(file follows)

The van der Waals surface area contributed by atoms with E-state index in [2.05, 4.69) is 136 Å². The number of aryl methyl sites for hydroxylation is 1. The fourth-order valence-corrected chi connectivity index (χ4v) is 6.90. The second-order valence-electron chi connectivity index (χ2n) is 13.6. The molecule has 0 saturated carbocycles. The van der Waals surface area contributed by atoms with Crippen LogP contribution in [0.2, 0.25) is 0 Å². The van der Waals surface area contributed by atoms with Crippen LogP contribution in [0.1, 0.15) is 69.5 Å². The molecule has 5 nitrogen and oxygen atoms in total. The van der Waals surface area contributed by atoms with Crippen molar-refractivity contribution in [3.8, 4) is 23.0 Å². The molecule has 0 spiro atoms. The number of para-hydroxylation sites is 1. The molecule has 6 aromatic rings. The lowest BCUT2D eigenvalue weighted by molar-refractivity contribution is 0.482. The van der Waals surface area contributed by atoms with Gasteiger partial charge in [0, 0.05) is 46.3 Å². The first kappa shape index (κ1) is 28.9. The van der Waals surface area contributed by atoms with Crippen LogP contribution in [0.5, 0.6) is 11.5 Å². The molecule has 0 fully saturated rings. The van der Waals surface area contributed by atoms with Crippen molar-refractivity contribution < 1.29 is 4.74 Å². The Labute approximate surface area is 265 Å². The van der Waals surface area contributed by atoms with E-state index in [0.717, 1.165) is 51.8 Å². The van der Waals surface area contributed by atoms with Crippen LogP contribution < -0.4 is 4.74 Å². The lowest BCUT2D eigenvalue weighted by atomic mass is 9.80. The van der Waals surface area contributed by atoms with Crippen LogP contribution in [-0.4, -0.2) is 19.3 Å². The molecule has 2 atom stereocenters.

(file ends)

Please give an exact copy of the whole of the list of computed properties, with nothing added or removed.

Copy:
The van der Waals surface area contributed by atoms with E-state index in [2.05, 4.69) is 136 Å². The number of aryl methyl sites for hydroxylation is 1. The fourth-order valence-corrected chi connectivity index (χ4v) is 6.90. The second-order valence-electron chi connectivity index (χ2n) is 13.6. The molecule has 0 saturated carbocycles. The van der Waals surface area contributed by atoms with Crippen LogP contribution in [0.2, 0.25) is 0 Å². The van der Waals surface area contributed by atoms with Crippen LogP contribution in [0.1, 0.15) is 69.5 Å². The molecule has 5 nitrogen and oxygen atoms in total. The van der Waals surface area contributed by atoms with Crippen molar-refractivity contribution in [3.8, 4) is 23.0 Å². The molecule has 0 spiro atoms. The number of para-hydroxylation sites is 1. The molecule has 6 aromatic rings. The lowest BCUT2D eigenvalue weighted by molar-refractivity contribution is 0.482. The van der Waals surface area contributed by atoms with Gasteiger partial charge in [0, 0.05) is 46.3 Å². The first kappa shape index (κ1) is 28.9. The van der Waals surface area contributed by atoms with Crippen LogP contribution in [0.5, 0.6) is 11.5 Å². The molecule has 0 fully saturated rings. The van der Waals surface area contributed by atoms with Crippen molar-refractivity contribution < 1.29 is 4.74 Å². The Labute approximate surface area is 265 Å². The van der Waals surface area contributed by atoms with E-state index in [0.717, 1.165) is 51.8 Å². The van der Waals surface area contributed by atoms with Crippen LogP contribution < -0.4 is 4.74 Å². The lowest BCUT2D eigenvalue weighted by atomic mass is 9.80. The van der Waals surface area contributed by atoms with Crippen LogP contribution in [-0.4, -0.2) is 19.3 Å². The molecule has 2 atom stereocenters.